In further aspects of the present invention, the other groove opposite the lower side of the panel will run at an inclined angle. The angle lies between 30° and 60° and will ideally equal 45°. With this design, a good distribution of force at the point of connection is made possible. If the lower lip of the first groove is designed so as to taper toward the underside, the interlocking process with the other lower lip is facilitated when the newly inserted panel is swung down. The bracing force at the point of connection on the surface can be increased if both the tongue and the groove close to the upper surface are provided with a catch. By selecting the size of the catch it is possible to adjust the size of the contact surface at the connection point, as well as the degree of pressure.

At the transverse side the floor panels are joined together and locked according to the following steps:

    • (a) the tongue side of the first panel and the groove side of a second panel are positioned in such a way that the projection, of which there is at least one, lies opposite the recess, of which there is also at least one;
    • (b) the panels are moved relative to each other in the longitudinal direction, in the process of which the tongue enters the groove until the projection is covered by the indentation in the lip; and
    • (c) the panels are moved relative to each other in the direction of the connecting edges (transverse direction) while the projection leaves the area of the recess, thus producing a bayonet-like lock.

Floor panels whose lateral border is contoured on the transverse side and whose lateral border is contoured differently on the longitudinal side are laid down and connected according to the following steps:

    • (a) connecting and interlocking a plurality of panels on their transverse sides in laying down an initial row on the floor of a room;
    • (b) connecting and interlocking another panel on its longitudinal side with at least one of the panels laid down in the first row to start a second row;
    • (c) positioning a new panel with its transverse side facing the transverse side of the previously laid other panel in the second row, where the projection(s) of the tongue face the recess(es) of the lip;
    • (d) sliding the new panel horizontally in the longitudinal direction until the tongue enters the groove and the projection overlaps with the indentation in the lip;
    • (e) sliding the new panel in the transverse direction while the projection leaves the area of the recess and the bayonet-like interlocking process begins;
    • (f) angular lifting of the two panels that already partially interlock on the transverse sides;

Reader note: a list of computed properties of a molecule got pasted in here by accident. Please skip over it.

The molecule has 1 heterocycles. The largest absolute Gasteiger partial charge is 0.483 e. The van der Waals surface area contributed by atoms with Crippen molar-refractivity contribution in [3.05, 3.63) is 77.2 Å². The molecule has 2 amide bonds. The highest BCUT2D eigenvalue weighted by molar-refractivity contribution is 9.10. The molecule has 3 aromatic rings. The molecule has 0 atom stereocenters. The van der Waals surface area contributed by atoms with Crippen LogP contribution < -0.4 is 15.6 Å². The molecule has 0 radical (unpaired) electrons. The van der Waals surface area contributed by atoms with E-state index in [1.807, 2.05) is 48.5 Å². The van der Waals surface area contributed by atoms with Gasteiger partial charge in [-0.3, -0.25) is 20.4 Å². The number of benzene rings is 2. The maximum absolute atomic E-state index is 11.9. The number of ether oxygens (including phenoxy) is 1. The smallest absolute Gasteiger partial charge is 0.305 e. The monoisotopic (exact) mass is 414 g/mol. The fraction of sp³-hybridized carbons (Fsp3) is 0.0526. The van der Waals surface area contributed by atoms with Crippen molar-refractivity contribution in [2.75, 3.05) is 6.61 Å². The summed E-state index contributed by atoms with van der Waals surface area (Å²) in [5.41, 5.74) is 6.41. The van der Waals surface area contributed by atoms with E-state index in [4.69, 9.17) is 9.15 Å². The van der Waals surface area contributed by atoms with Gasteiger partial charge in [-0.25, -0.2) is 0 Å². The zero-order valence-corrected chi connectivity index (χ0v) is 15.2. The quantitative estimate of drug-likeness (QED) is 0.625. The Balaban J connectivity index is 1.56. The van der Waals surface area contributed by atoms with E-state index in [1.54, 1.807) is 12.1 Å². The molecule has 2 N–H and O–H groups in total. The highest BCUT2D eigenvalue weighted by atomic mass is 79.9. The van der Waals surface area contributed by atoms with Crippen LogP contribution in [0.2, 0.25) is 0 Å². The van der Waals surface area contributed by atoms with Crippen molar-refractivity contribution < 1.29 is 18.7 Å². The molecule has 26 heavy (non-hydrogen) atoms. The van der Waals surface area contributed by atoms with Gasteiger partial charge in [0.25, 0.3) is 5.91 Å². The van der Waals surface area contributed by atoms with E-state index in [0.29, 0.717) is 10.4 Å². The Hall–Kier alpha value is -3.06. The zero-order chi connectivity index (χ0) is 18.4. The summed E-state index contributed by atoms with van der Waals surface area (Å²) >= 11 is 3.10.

• (g) sliding the new panel in the transverse direction until the interlocking process is completed when the groove and tongue of the new panel are connected with the longitudinal side of at least one panel in the first row; and
    • (h) angling the two panels in the second row onto the floor, with interlocking on the longitudinal side.
BRIEF DESCRIPTION OF THE DRAWINGS

The foregoing and other objects, aspects and advantages will be better understood from the following detailed description of a preferred embodiment of the invention with reference to the drawings, in which:

FIG. 1 shows an initial floor panel in a partial perspective view;

FIG. 2 shows a second floor panel in a partial perspective view;

FIG. 3 shows two connected panels of FIGS. 1 and 2 at a point of connection, in cross-section;

FIG. 4 shows another floor panel according to the present invention;

FIG. 5 shows two connected floor panels shown in FIG. 4 in the area of the connection;

FIG. 6 shows a top view of a floor panel shown in FIG. 4 showing a lateral border that is provided with the groove;

FIG. 7 shows a top view of the floor panel shown in FIG. 4 showing the lateral border that is provided with the tongue;

FIG. 8 shows a partial section through the panel shown in FIG. 6;

FIG. 9 shows a partial section through the panel shown in FIG. 7;

FIG. 10 shows a contouring of the panel on its longitudinal side; and

FIG. 11 shows two connected panels according to FIG. 10 in the area of the connecting point, in cross section.

DETAILED DESCRIPTION OF A PREFERRED EMBODIMENT OF THE INVENTION

For purposes of clarity, in the embodiments described below the same components or profiles are designated with the same reference numerals and the like.